Undated photo provided by the Taipei City Zoo on August 11, 2013 shows a new-born panda cub at the zoo. The cub stayed overnight for the first time with her doting mother, zoo-keepers said Thursday.Taipei City Zoo/AFP/File
Undated photo released by the Taipei City Zoo on August 13, 2013 shows giant panda Yuan Yuan hugging her baby Yuan Zai. The weeks-old female cub was put inside Yuan Yuan's enclosure Tuesday where the mother gently picked her up, embraced and breastfed her.Taipei City Zoo/AFP
TAIPEI (AFP) – Taiwan's first new-born panda stayed overnight for the first time with her doting mother, zoo-keepers said Thursday, following a heartwarming reunion that took place in the international limelight.
Zoo-keepers in Taipei had to separate tiny Yuan Zai from her mother, Yuan Yuan, last month because the cub needed care and round-the-clock monitoring in an incubator after she was slightly hurt days after being born.
The first-time mother accidentally injured the cub's leg, zoo-keepers said.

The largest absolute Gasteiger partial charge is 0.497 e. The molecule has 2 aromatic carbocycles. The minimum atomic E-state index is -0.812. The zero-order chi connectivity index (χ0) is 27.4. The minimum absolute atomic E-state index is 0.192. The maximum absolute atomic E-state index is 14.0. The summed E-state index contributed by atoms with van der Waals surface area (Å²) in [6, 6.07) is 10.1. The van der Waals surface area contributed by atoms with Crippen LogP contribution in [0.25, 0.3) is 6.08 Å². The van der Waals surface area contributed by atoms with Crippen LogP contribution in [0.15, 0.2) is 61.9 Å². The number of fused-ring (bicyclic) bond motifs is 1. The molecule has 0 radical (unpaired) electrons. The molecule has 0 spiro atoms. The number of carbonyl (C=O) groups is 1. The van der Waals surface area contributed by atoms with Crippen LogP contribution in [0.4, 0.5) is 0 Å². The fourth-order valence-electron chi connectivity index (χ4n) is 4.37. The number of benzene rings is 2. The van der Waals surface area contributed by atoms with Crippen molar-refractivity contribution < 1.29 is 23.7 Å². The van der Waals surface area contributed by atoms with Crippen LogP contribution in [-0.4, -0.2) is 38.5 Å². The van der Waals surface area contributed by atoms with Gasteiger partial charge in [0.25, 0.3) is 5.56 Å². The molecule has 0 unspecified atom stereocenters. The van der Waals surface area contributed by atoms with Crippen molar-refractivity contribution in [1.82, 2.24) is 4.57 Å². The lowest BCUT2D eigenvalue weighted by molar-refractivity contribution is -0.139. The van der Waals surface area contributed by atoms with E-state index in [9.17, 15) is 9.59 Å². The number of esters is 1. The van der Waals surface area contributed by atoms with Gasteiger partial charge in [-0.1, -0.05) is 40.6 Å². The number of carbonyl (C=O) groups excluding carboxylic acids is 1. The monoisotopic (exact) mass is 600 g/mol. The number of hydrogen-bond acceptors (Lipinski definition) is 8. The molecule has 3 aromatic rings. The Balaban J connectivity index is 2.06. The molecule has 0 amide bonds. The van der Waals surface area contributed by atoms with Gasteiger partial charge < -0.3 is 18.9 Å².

The weeks-old female cub was put inside Yuan Yuan's enclosure Tuesday where the mother gently picked her up, embraced and breastfed her in a touching scene of animal affection.
Encouraged by the smooth development, keepers decided to let the mother herself take care of the cub overnight -- from late Wednesday night until early Thursday morning.
"We hope they can gradually get used to each other," a spokesman for the Taipei city zoo told reporters.
"It seemed that everything was fine."
The cub, the first panda born in Taiwan, was delivered on July 7 following a series of artificial insemination sessions after her parents -- Yuan Yuan and her partner Tuan Tuan -- failed to conceive naturally.
The birth of Yuan Zai, which means "child of Yuan Yuan", sparked great joy in Taiwan with local media carrying daily reports and photos on her growth.
The public will have to wait for at least another two months to see her.
Tuan Tuan and Yuan Yuan were given to Taiwan by China in December 2008 and have become star attractions at Taipei Zoo as well as a symbol of the fast improving ties between Taiwan and its former bitter rival China.
Taiwan will be allowed to keep the cub because the panda couple were a gift from China rather than a loan, Taipei officials have said.
Fewer than 1,600 pandas remain in the wild, mainly in China's Sichuan province, with a further 300 in captivity around the world.